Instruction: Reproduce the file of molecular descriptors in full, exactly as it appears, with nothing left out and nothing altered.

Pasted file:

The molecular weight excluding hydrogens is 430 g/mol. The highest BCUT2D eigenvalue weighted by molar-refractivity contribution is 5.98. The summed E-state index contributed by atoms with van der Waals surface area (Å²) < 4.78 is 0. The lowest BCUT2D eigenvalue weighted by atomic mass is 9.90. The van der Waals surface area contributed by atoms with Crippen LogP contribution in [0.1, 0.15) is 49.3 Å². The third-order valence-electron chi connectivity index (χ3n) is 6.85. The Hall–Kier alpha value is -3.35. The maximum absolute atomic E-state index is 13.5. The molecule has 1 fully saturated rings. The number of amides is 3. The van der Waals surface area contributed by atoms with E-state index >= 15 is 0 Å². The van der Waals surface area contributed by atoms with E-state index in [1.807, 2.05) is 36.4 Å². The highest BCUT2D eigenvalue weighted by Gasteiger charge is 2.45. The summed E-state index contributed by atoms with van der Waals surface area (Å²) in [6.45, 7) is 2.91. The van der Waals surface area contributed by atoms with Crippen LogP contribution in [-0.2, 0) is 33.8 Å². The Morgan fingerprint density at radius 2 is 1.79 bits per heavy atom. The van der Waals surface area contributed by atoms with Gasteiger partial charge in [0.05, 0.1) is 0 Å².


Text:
The molecular weight excluding hydrogens is 430 g/mol. The highest BCUT2D eigenvalue weighted by molar-refractivity contribution is 5.98. The summed E-state index contributed by atoms with van der Waals surface area (Å²) < 4.78 is 0. The lowest BCUT2D eigenvalue weighted by atomic mass is 9.90. The van der Waals surface area contributed by atoms with Crippen LogP contribution in [0.1, 0.15) is 49.3 Å². The third-order valence-electron chi connectivity index (χ3n) is 6.85. The Hall–Kier alpha value is -3.35. The maximum absolute atomic E-state index is 13.5. The molecule has 1 fully saturated rings. The number of amides is 3. The van der Waals surface area contributed by atoms with E-state index >= 15 is 0 Å². The van der Waals surface area contributed by atoms with E-state index in [1.807, 2.05) is 36.4 Å². The highest BCUT2D eigenvalue weighted by Gasteiger charge is 2.45. The summed E-state index contributed by atoms with van der Waals surface area (Å²) in [6.45, 7) is 2.91. The van der Waals surface area contributed by atoms with Crippen LogP contribution in [-0.2, 0) is 33.8 Å². The Morgan fingerprint density at radius 2 is 1.79 bits per heavy atom. The van der Waals surface area contributed by atoms with Gasteiger partial charge in [0.05, 0.1) is 0 Å².